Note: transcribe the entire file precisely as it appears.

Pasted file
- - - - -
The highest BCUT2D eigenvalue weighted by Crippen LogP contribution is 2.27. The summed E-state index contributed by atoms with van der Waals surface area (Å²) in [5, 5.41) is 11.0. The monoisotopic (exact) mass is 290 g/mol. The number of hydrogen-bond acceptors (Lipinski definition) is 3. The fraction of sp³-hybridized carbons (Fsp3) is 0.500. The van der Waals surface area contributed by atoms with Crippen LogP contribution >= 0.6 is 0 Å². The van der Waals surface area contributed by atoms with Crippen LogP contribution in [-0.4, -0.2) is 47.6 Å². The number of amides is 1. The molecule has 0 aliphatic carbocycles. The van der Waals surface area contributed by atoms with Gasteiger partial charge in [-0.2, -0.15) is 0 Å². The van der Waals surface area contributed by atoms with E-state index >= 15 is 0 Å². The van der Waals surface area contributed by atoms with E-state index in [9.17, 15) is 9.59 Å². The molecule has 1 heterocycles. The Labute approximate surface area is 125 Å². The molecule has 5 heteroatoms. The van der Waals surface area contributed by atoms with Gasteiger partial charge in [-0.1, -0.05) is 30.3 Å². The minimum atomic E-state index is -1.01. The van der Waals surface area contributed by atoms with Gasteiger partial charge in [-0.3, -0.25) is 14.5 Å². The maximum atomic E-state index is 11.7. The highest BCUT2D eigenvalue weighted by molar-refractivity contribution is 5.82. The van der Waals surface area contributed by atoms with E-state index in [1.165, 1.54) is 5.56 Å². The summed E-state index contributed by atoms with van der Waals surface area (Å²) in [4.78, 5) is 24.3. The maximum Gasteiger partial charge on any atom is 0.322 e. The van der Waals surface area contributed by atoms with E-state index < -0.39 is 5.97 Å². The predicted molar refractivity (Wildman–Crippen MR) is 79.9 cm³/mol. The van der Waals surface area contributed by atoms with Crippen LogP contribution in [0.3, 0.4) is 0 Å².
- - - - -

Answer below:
The highest BCUT2D eigenvalue weighted by Crippen LogP contribution is 2.27. The summed E-state index contributed by atoms with van der Waals surface area (Å²) in [5, 5.41) is 11.0. The monoisotopic (exact) mass is 290 g/mol. The number of hydrogen-bond acceptors (Lipinski definition) is 3. The fraction of sp³-hybridized carbons (Fsp3) is 0.500. The van der Waals surface area contributed by atoms with Crippen LogP contribution >= 0.6 is 0 Å². The van der Waals surface area contributed by atoms with Crippen LogP contribution in [-0.4, -0.2) is 47.6 Å². The number of amides is 1. The molecule has 0 aliphatic carbocycles. The van der Waals surface area contributed by atoms with Gasteiger partial charge in [-0.2, -0.15) is 0 Å². The van der Waals surface area contributed by atoms with E-state index >= 15 is 0 Å². The van der Waals surface area contributed by atoms with E-state index in [9.17, 15) is 9.59 Å². The molecule has 1 heterocycles. The Labute approximate surface area is 125 Å². The molecule has 5 heteroatoms. The van der Waals surface area contributed by atoms with Gasteiger partial charge in [-0.1, -0.05) is 30.3 Å². The minimum atomic E-state index is -1.01. The van der Waals surface area contributed by atoms with Gasteiger partial charge in [-0.3, -0.25) is 14.5 Å². The maximum atomic E-state index is 11.7. The highest BCUT2D eigenvalue weighted by molar-refractivity contribution is 5.82. The van der Waals surface area contributed by atoms with E-state index in [1.165, 1.54) is 5.56 Å². The summed E-state index contributed by atoms with van der Waals surface area (Å²) in [4.78, 5) is 24.3. The maximum Gasteiger partial charge on any atom is 0.322 e. The van der Waals surface area contributed by atoms with E-state index < -0.39 is 5.97 Å². The predicted molar refractivity (Wildman–Crippen MR) is 79.9 cm³/mol. The van der Waals surface area contributed by atoms with Crippen LogP contribution in [0.3, 0.4) is 0 Å².